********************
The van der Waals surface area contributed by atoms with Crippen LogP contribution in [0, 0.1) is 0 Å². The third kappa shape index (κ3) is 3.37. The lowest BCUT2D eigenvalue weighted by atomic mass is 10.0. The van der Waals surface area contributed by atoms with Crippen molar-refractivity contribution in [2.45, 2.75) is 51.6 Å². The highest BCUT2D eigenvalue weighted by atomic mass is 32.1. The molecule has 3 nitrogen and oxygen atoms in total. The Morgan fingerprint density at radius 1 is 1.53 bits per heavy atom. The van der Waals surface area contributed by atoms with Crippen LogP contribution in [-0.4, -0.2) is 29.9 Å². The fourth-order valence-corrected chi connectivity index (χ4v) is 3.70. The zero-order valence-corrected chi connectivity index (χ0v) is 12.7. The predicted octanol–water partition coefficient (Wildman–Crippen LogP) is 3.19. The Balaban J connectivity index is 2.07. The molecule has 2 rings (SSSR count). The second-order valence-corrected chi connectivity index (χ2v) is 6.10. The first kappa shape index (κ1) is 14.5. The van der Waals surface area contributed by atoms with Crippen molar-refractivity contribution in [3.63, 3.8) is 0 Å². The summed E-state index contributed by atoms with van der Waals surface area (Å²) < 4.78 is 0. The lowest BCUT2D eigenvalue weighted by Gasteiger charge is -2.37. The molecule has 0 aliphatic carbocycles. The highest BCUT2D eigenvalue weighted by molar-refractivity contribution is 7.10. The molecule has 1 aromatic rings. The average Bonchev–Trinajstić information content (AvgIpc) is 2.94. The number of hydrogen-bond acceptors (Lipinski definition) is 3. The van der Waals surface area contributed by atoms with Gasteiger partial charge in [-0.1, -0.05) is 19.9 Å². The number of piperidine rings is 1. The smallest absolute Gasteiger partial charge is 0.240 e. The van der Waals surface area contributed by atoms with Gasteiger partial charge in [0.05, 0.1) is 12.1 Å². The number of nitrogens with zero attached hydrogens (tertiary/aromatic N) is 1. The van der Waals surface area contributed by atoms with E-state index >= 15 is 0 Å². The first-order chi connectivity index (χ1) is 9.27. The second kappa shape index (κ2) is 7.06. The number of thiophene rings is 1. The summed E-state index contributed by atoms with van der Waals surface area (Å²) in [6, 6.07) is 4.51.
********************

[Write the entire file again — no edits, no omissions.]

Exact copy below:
The van der Waals surface area contributed by atoms with Crippen LogP contribution in [0, 0.1) is 0 Å². The third kappa shape index (κ3) is 3.37. The lowest BCUT2D eigenvalue weighted by atomic mass is 10.0. The van der Waals surface area contributed by atoms with Crippen molar-refractivity contribution in [2.45, 2.75) is 51.6 Å². The highest BCUT2D eigenvalue weighted by atomic mass is 32.1. The molecule has 3 nitrogen and oxygen atoms in total. The Morgan fingerprint density at radius 1 is 1.53 bits per heavy atom. The van der Waals surface area contributed by atoms with Crippen LogP contribution in [-0.4, -0.2) is 29.9 Å². The fourth-order valence-corrected chi connectivity index (χ4v) is 3.70. The zero-order valence-corrected chi connectivity index (χ0v) is 12.7. The predicted octanol–water partition coefficient (Wildman–Crippen LogP) is 3.19. The Balaban J connectivity index is 2.07. The molecule has 2 rings (SSSR count). The second-order valence-corrected chi connectivity index (χ2v) is 6.10. The first kappa shape index (κ1) is 14.5. The van der Waals surface area contributed by atoms with Crippen molar-refractivity contribution in [3.63, 3.8) is 0 Å². The summed E-state index contributed by atoms with van der Waals surface area (Å²) < 4.78 is 0. The lowest BCUT2D eigenvalue weighted by Gasteiger charge is -2.37. The molecule has 0 aliphatic carbocycles. The highest BCUT2D eigenvalue weighted by molar-refractivity contribution is 7.10. The molecule has 1 aromatic rings. The average Bonchev–Trinajstić information content (AvgIpc) is 2.94. The number of hydrogen-bond acceptors (Lipinski definition) is 3. The van der Waals surface area contributed by atoms with Gasteiger partial charge in [-0.1, -0.05) is 19.9 Å². The number of piperidine rings is 1. The smallest absolute Gasteiger partial charge is 0.240 e. The van der Waals surface area contributed by atoms with Gasteiger partial charge in [0.05, 0.1) is 12.1 Å². The number of nitrogens with zero attached hydrogens (tertiary/aromatic N) is 1. The van der Waals surface area contributed by atoms with E-state index >= 15 is 0 Å². The first-order chi connectivity index (χ1) is 9.27. The second kappa shape index (κ2) is 7.06. The number of thiophene rings is 1. The summed E-state index contributed by atoms with van der Waals surface area (Å²) in [6, 6.07) is 4.51.